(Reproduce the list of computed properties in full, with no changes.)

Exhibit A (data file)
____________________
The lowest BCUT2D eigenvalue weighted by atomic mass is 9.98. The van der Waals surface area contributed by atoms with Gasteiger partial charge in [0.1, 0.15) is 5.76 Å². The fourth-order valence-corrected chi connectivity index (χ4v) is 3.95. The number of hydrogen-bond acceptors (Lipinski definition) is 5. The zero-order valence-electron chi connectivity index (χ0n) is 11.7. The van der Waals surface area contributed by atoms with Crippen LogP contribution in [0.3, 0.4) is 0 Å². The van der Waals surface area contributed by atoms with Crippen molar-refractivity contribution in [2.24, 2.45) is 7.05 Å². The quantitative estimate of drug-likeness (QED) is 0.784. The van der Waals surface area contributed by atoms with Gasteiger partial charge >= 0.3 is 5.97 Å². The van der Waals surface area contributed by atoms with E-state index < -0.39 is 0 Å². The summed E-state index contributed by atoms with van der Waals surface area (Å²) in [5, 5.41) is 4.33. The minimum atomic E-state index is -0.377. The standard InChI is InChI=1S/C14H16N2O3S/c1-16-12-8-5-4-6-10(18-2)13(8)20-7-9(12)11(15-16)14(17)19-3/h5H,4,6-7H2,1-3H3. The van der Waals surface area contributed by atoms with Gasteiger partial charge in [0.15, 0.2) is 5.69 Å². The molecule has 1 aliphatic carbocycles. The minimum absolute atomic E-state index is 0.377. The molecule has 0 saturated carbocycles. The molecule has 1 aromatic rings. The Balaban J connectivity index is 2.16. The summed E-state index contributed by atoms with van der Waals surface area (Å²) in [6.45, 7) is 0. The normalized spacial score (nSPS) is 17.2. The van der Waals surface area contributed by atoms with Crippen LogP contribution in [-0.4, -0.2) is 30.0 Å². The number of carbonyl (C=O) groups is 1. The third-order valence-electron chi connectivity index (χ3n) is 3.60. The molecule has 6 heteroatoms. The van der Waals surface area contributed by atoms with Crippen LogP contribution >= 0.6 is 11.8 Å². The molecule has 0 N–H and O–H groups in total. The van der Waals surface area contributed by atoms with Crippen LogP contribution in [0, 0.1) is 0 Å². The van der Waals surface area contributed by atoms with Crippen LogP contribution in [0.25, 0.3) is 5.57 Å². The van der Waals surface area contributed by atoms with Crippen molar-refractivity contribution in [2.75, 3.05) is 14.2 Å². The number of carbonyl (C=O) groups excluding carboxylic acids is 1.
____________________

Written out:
The lowest BCUT2D eigenvalue weighted by atomic mass is 9.98. The van der Waals surface area contributed by atoms with Gasteiger partial charge in [0.1, 0.15) is 5.76 Å². The fourth-order valence-corrected chi connectivity index (χ4v) is 3.95. The number of hydrogen-bond acceptors (Lipinski definition) is 5. The zero-order valence-electron chi connectivity index (χ0n) is 11.7. The van der Waals surface area contributed by atoms with Crippen LogP contribution in [0.3, 0.4) is 0 Å². The van der Waals surface area contributed by atoms with Crippen molar-refractivity contribution in [2.24, 2.45) is 7.05 Å². The quantitative estimate of drug-likeness (QED) is 0.784. The van der Waals surface area contributed by atoms with Gasteiger partial charge >= 0.3 is 5.97 Å². The van der Waals surface area contributed by atoms with E-state index < -0.39 is 0 Å². The summed E-state index contributed by atoms with van der Waals surface area (Å²) in [5, 5.41) is 4.33. The minimum atomic E-state index is -0.377. The standard InChI is InChI=1S/C14H16N2O3S/c1-16-12-8-5-4-6-10(18-2)13(8)20-7-9(12)11(15-16)14(17)19-3/h5H,4,6-7H2,1-3H3. The van der Waals surface area contributed by atoms with Gasteiger partial charge in [0.15, 0.2) is 5.69 Å². The molecule has 1 aliphatic carbocycles. The minimum absolute atomic E-state index is 0.377. The molecule has 0 saturated carbocycles. The molecule has 1 aromatic rings. The Balaban J connectivity index is 2.16. The summed E-state index contributed by atoms with van der Waals surface area (Å²) in [6.45, 7) is 0. The normalized spacial score (nSPS) is 17.2. The van der Waals surface area contributed by atoms with Crippen LogP contribution in [-0.4, -0.2) is 30.0 Å². The number of carbonyl (C=O) groups is 1. The third-order valence-electron chi connectivity index (χ3n) is 3.60. The molecule has 6 heteroatoms. The van der Waals surface area contributed by atoms with Crippen LogP contribution >= 0.6 is 11.8 Å². The molecule has 0 N–H and O–H groups in total. The van der Waals surface area contributed by atoms with Crippen LogP contribution in [0, 0.1) is 0 Å². The van der Waals surface area contributed by atoms with Crippen LogP contribution in [0.25, 0.3) is 5.57 Å². The van der Waals surface area contributed by atoms with Crippen molar-refractivity contribution in [2.75, 3.05) is 14.2 Å². The number of carbonyl (C=O) groups excluding carboxylic acids is 1.